Initiating crop insurance in
production is susceptible to catastrophes of nature and the
impact of such disasters and other risks are hardly
affordable by the farming community.
Growers cannot bear the output losses that, more often than
not, lead to debt defaults. The loans need to be secured by
crop insurance for which support is usually provided by
governments to farmers in the shape subsidies on premium,
underwriting and also reinsurance.
The crop insurance mode varies from country to country and
operates under the central or local governments or under a
partnership between government and private insurance
companies. Usually, the government subsidies premium to
farmers. Even WTO regulations support subsidy on crop
insurance premiums and these are often heavily funded from
Recent floods and torrential rains have ruined cotton,
sugarcane and other crops on millions of acres and washed
away thousands of tons of wheat stocks, particularly in
Punjab. Crop insurance is a powerful tool to mitigate losses
caused by natural calamities and helps promote adoption of
modern techniques in agriculture mainly by small farmers.
However, despite exhaustive exercises of nearly three
decades, a model crop insurance scheme is yet to be
Crop insurance was launched during Kharif 2008 with an
agreement between the National Insurance Company Ltd (NICL)
and the National Bank to provide cover to farmers against
crop losses from natural calamities and exposure to bank
risks. According to an estimate, the sum of Rs3-4 billion
allocated for insurance coverage was hardly two per cent of
the total agricultural loaning facility and only about
100,000 farmers benefited from the scheme.
On the other hand, the Zarae Taraqiati Bank Limited, the
largest lender to the agricultural sector, showed reluctance
to join the scheme due to some technical flaws.
At present, the number of borrowers of agricultural loans is
hardly half a million and about 70 per cent of them do not
enjoy access to bank loans, discloses the Committee on Rural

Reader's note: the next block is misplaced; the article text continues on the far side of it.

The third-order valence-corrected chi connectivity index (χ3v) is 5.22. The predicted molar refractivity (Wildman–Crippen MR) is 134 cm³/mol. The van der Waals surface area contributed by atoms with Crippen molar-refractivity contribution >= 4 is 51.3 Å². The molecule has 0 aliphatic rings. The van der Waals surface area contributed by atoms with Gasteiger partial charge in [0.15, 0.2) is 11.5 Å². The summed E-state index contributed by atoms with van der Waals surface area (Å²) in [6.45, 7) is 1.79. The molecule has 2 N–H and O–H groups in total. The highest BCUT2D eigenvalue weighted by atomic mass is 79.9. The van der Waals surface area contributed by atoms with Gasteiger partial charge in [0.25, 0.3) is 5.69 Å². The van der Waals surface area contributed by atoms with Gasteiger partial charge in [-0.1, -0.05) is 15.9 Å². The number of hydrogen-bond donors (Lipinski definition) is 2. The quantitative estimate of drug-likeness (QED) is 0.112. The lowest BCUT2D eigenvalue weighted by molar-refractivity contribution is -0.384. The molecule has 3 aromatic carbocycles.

Finance. The small farmers do not have collaterals to offer
Courtesy: The DAWN
provincial boards of revenue have not issued them passbooks.
And, therefore, they cannot enjoy loan facilities, as
documentation is a prerequisite for insurance coverage.
A majority of small farmers would remain outside the
insurance umbrella even if at any time, the banks agree to
coordinate with insurance companies for a cover. Besides,
the fear of risk in doing business with landed gentry also
insurance firms to go in a big way for crop insurance.
Success of crop insurance depends on reforms and
improvements in the whole system and cannot be achieved in
The government has also approved a subsidy of Rs2 billion
and paid Rs77 million to farmers so far to cover their
losses in different areas of the country but still a
majority of them is unaware of this scheme.
There is a need to create awareness among growers about the
National Crop Insurance Scheme and the State Bank should
re-evaluate the scheme and take provinces on board to make
it sustainable and socially and economically viable. The
bank networks and insurance companies should develop
time-bound action plan to introduce their products in the
market. The taskforce to launch the crop loan insurance
should start its programme from this Rabi season.
The aftermath of the floods and losses incurred by the
farmers call for immediate steps to extend insurance cover
to the poor farmers against crop damages.